New year’s day

Have you ever thought about opening a map, picking a random place and just going there?

That’s what we did this new year’s day.

New year’s in Japan is a pretty quiet, family affair. It would be our final full day of the trip, but most shops and restaurants in Hiroshima would be shut. We had just come back to the city we’d depart Japan from after six days immersed in quiet, stunning, rural Kyushu, and realised we’d focused so much on our rural onsen escapade that we hadn’t planned this part of the trip to urban Hiroshima, which we’d already visited several times. Uh oh, what to do?

It occurred to me as I was sitting in a popular Hiroshima onsen complex the night before. We’d so enjoyed road tripping around rural Kyushu, why not do the same on new year’s day? While waiting in the freezing winter night for the tram back to the hotel, we managed to connect to the free city WiFi and booked a car. While most businesses are shut during new year’s, thankfully Times Car Rental wasn’t.

It turned out to be one of the best days I’ve had.

A mere twenty minutes or so out of the city, and the scenery had changed. We saw monkeys in someone’s yard – wow! – and stopped to appreciate the river. All we could hear was the water.






We drove through small villages, spotting abandoned, crumbling houses here and there. They creeped out my husband, but they fascinated me. I wondered what had led to it, what happened to their former inhabitants, if they were physical proof of Japan’s rural decline. We also saw a different kind of building, this time intact, with a special kind of high, steep roof which resembled that of a rural homestead back home. I later heard from a friend from Hiroshima that they’re for the snow, so that it falls off easily.

Can you see the special roof? 

Speaking of snow, we spotted traces of snow in the fields. For these two antipodeans, that’s pretty exciting!


At around the same time, the GPS directed us to turn right onto a toll road, and the toll was quite expensive. 

Further in the distance, down the same road we were on, we could see ski slopes on the mountain. I later found out it was a popular ski resort. Intrigued, we decided to stay on the same road. I’m so glad we did.


We were getting higher and higher in altitude, and the there was more and more snow on the sides of the road. A few days ago in warmer Kyushu, we’d seen bags of salt left on roadsides and wondered if it would ever be necessary. A few days later, we could see that the salt definitely would be in a few weeks. I’ve since heard from friends in that region that they’re getting quite a bit of snow. I’m envious.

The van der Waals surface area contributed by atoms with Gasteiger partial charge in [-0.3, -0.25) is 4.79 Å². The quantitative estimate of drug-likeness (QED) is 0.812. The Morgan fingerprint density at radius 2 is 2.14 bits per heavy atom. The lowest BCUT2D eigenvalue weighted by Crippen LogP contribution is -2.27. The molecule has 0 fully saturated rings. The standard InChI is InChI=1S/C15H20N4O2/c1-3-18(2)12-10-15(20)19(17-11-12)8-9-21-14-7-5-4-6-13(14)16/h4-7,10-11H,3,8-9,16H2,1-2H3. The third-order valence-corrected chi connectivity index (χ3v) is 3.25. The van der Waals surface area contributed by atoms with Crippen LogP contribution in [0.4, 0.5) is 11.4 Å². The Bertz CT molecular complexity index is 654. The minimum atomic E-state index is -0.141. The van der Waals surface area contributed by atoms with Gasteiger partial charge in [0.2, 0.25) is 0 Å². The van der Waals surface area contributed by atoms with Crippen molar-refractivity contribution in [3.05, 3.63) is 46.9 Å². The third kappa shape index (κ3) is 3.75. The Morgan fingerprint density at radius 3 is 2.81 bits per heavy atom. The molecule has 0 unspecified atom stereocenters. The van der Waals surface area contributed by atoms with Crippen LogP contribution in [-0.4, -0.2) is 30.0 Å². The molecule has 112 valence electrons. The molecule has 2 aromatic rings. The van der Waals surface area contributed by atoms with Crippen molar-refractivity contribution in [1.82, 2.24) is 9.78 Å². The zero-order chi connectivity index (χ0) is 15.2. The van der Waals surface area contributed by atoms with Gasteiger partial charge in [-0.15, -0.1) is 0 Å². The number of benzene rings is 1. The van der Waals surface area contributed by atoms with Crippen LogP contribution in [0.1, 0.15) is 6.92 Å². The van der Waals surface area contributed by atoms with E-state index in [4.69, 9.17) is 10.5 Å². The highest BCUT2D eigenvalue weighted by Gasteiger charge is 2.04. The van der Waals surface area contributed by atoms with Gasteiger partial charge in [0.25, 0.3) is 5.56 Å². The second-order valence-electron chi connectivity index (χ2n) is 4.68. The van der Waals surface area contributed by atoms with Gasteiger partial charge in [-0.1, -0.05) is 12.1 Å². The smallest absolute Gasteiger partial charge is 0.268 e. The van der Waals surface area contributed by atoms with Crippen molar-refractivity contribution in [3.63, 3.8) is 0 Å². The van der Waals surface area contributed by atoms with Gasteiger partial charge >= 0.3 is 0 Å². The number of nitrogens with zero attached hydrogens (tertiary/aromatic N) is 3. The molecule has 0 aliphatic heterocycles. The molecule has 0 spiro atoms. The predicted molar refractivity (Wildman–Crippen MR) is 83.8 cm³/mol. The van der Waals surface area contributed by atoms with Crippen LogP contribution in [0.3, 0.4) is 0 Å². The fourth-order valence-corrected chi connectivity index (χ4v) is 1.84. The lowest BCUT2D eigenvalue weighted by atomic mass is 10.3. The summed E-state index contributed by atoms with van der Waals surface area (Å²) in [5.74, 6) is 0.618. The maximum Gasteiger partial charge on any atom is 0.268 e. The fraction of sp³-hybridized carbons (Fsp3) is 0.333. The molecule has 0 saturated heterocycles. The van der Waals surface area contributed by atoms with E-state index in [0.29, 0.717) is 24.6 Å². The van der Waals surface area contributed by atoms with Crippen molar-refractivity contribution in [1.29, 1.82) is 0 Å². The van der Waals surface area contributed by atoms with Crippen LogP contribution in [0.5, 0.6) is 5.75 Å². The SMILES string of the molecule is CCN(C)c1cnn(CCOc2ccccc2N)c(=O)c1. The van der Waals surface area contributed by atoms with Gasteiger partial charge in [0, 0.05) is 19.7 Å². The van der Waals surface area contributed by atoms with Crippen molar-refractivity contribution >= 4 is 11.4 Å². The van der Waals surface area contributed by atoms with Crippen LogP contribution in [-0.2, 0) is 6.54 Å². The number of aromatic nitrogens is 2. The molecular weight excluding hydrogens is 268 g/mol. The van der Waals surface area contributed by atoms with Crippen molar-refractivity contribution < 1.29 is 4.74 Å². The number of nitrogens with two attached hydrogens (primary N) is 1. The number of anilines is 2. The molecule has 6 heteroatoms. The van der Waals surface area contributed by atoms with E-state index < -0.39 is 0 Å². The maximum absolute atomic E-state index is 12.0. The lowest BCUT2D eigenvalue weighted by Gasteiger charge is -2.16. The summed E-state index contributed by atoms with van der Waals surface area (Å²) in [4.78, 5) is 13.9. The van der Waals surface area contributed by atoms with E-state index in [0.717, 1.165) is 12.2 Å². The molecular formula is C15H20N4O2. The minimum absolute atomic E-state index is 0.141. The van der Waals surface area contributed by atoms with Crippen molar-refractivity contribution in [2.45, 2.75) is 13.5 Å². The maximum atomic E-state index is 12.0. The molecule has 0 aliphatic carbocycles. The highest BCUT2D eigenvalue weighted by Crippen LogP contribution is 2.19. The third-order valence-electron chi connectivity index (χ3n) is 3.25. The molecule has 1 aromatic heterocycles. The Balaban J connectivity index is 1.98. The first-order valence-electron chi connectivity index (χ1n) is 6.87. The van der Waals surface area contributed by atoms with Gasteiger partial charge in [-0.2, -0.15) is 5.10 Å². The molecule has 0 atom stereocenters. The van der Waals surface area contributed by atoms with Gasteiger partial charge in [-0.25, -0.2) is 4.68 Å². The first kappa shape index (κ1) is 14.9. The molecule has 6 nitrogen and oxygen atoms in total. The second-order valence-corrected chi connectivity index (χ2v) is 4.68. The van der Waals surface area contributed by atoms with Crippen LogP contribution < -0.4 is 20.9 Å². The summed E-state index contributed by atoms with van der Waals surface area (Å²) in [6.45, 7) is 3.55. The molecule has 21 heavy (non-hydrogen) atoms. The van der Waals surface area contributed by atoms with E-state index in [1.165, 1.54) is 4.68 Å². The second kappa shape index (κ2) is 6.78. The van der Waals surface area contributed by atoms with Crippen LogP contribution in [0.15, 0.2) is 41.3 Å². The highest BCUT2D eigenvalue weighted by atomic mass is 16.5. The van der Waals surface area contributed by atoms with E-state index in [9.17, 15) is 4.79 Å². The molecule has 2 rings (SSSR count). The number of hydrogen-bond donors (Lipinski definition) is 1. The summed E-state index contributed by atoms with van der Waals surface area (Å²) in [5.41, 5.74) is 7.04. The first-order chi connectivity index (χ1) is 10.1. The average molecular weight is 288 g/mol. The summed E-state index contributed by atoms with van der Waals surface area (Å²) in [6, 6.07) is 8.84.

Of course, we had to stop and touch it. Anyone reading this from colder climes may laugh, but I’m fascinated by snow, which is so foreign to someone who’s grown up in the tropics. I didn’t see snow for the first time till I was in my early twenties!

Crossing into towns I knew nothing about

We kept on driving, following this beautiful road. It started to get really winding and narrow, and we started to drive through a pine forest. The road was only wide enough for one car at a time, and some drivers thundering through in the opposite direction didn’t yield at all.

By this point, we suspected we had crossed into another prefecture, we’d driven that far east.

Passing abandoned stalls and cafes which used to sell the region’s specialty, wasabi, we saw a sign notifying us of a nearby onsen. Perfect!

The onsen was located next to a shrine and some really cool eco cabin style lodging. How wonderful would that be to stay there, surrounded by nature, steps away from an onsen. A tourist map in the car park showed us that we had in fact crossed into Yamaguchi prefecture, and the omiyage (local souvenirs) in the lobby, proudly declaring they were products of Yamaguchi, confirmed this.

The onsen, which I had to myself for most of the time I was bathing, was fantastic. While soaking, you could look out onto the shrine and forest. I was so very happy at that moment – we’d had such a fun, spontaneous day and everything was new and surprising. I laughed, not knowing where the hell I was, but loving the fact that I was nowhere else but there.

The light was fading and it was time to head back to Hiroshima city. We followed the road back, listening to a new year concert on the radio, which seemed to alternate between sombre traditional music and cute, catchy J-pop. We stopped for dinner at one of the few restaurants that was open (albeit with reduced trading hours), a popular family-style sushi chain.


Spontaneity, discovery, being completely in the moment – this was the most wonderful day. While driving, we talked and talked, about stuff that really matters, stuff that we just never get to in daily life. I felt completely alive.

What a fantastic start to the year. Here’s hoping it continues in such a positive direction.


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